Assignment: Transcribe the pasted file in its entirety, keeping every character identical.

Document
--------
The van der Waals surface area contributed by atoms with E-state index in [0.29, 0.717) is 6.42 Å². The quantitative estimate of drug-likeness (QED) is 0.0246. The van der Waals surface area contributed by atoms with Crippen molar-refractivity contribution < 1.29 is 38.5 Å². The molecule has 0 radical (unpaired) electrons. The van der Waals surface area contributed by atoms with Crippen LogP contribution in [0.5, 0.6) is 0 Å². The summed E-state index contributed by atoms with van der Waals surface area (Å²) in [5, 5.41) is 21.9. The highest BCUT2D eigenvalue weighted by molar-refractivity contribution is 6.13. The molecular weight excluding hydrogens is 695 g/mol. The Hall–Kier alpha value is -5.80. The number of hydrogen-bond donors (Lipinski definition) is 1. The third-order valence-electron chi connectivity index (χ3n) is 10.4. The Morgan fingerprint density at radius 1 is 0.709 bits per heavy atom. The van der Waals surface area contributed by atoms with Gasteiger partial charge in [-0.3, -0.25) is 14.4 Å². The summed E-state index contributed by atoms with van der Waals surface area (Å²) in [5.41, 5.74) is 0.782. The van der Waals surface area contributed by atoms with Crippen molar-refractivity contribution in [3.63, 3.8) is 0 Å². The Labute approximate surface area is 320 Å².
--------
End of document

The van der Waals surface area contributed by atoms with E-state index in [0.29, 0.717) is 6.42 Å². The quantitative estimate of drug-likeness (QED) is 0.0246. The van der Waals surface area contributed by atoms with Crippen molar-refractivity contribution < 1.29 is 38.5 Å². The molecule has 0 radical (unpaired) electrons. The van der Waals surface area contributed by atoms with Crippen LogP contribution in [0.5, 0.6) is 0 Å². The summed E-state index contributed by atoms with van der Waals surface area (Å²) in [5, 5.41) is 21.9. The highest BCUT2D eigenvalue weighted by molar-refractivity contribution is 6.13. The molecular weight excluding hydrogens is 695 g/mol. The Hall–Kier alpha value is -5.80. The number of hydrogen-bond donors (Lipinski definition) is 1. The third-order valence-electron chi connectivity index (χ3n) is 10.4. The Morgan fingerprint density at radius 1 is 0.709 bits per heavy atom. The van der Waals surface area contributed by atoms with Gasteiger partial charge in [-0.3, -0.25) is 14.4 Å². The summed E-state index contributed by atoms with van der Waals surface area (Å²) in [5.41, 5.74) is 0.782. The van der Waals surface area contributed by atoms with Crippen molar-refractivity contribution in [3.63, 3.8) is 0 Å². The Labute approximate surface area is 320 Å².